Nutritional status assessment before, during, and after long-duration head-down bed rest.

Nutritional Biochemistry Laboratory, Human Adaptation and Countermeasures Division, NASA Johnson Space Center, Houston, TX 77058, USA.
Aviation Space and Environmental Medicine (Impact Factor: 0.88). 06/2009; 80(5 Suppl):A15-22.
Source: PubMed


Bed rest is a valuable ground-based model for many of the physiological changes that are associated with spaceflight. Nutritional changes during and after 60 or 90 d of head-down bed rest were evaluated.
A total of 13 subjects (8 men, 5 women; ages 26-54 yr) participated in either 60 or 90 d of bed rest. Blood and urine were collected twice before bed rest and about once per month during bed rest. Samples were stored frozen and batch analyzed. Data were analyzed using repeated-measures analysis of variance.
During bed rest, markers of bone resorption (such as N-telopeptide excretion, P < 0.001) increased and serum concentration of parathyroid hormone decreased (P < 0.001). Also, oxidative damage markers such as superoxide dismutase increased (P < 0.05), and after 90 d of bed rest, total antioxidant capacity decreased (P < 0.05). During bed rest, iron status indices showed patterns of increased iron stores with a decreased concentration of transferrin receptors (P < 0.01).
These changes are similar to some of those observed during spaceflight, and further document the utility of bed rest as a model of spaceflight.

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    • "Typically in bed rest studies bone formation markers remain unchanged in the control group (Smith et al. 2009b; Zwart et al. 2009b; Morgan et al. 2012b), but because of the large number of subjects in this study, we were able to detect smaller differences. As in previous bed rest studies (Smith et al. 2005b, 2009c; Smith and Zwart 2008; Zwart et al. 2009b; Morgan et al. 2012b), the data here indicate that bone resorption increases during periods of skeletal unloading. Men and women had similar increases in bone resorption markers, with a roughly 90–107% increase measured by the end of 90 days of bed rest, relative to the concentrations of markers before bed rest (Fig. 1B). "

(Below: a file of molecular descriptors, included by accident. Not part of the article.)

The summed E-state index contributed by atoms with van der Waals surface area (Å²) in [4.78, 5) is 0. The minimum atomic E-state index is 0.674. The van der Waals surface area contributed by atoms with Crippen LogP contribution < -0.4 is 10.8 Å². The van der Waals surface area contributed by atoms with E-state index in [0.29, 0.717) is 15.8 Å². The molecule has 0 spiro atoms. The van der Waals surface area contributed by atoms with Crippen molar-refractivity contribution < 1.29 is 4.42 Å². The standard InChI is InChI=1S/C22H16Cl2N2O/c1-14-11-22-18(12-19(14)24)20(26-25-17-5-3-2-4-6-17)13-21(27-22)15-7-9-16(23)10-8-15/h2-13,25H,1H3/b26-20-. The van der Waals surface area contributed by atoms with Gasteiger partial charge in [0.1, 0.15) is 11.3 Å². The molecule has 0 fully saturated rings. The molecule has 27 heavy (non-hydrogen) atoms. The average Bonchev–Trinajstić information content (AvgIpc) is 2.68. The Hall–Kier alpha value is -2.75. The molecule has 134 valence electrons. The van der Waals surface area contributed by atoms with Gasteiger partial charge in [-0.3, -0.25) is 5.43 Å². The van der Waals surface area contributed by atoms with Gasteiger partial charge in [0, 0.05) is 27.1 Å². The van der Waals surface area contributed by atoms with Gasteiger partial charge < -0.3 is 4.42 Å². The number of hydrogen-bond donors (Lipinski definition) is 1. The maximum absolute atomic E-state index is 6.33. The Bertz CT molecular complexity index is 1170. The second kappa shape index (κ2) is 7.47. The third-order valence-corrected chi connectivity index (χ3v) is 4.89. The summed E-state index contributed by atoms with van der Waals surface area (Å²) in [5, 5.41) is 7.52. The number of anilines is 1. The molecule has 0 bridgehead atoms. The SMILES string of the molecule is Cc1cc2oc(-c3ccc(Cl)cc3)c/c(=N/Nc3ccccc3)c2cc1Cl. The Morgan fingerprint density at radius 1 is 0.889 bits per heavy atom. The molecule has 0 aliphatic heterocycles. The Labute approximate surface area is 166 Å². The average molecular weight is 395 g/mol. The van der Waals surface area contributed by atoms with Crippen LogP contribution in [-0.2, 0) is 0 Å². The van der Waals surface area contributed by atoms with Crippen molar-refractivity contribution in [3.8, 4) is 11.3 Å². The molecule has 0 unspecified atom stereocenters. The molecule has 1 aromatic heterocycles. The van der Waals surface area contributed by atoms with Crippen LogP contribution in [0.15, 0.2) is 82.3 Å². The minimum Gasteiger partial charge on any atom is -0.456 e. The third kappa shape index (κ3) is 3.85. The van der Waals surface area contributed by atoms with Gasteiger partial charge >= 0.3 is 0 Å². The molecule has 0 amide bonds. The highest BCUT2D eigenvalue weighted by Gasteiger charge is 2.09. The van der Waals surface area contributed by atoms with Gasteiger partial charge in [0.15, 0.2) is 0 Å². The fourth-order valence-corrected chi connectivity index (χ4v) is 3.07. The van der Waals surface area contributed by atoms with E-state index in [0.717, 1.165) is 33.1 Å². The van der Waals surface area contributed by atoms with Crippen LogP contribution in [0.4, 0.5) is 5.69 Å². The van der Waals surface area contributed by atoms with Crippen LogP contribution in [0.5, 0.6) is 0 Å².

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    ABSTRACT: The purpose of this study was to directly assess sex differences in bone loss, bone biochemistry, and renal stone risk in bed rest. Bed rest simulates some spaceflight effects on human physiology and can be used to address the potential existence of sex-specific effects on bone metabolism and renal stone risk in space. We combined data from the control subjects in five head-down-tilt bed rest studies (combined n = 50 men, 24 women) of differing durations (14–90 days). All subjects were healthy volunteers. Mean age was 35 ± 9 years for women and 33 ± 8 years for men. The main outcome measures were bone density and biochemistry, and renal stone risk chemistry. Before bed rest began, men had higher bone mineral density and content (P < 0.001), and excreted more biomarkers of bone resorption and calcium per day than did women (P < 0.05). These differences remained during bed rest. A number of urine chemistry analytes increased (e.g., calcium) or decreased (e.g., sodium, citrate, and urine volume) significantly for men and women during bed rest. These changes may predispose men to higher stone risk. Men and women do not have substantially different responses to the skeletal unloading of bed rest.
    08/2014; 2(8). DOI:10.14814/phy2.12119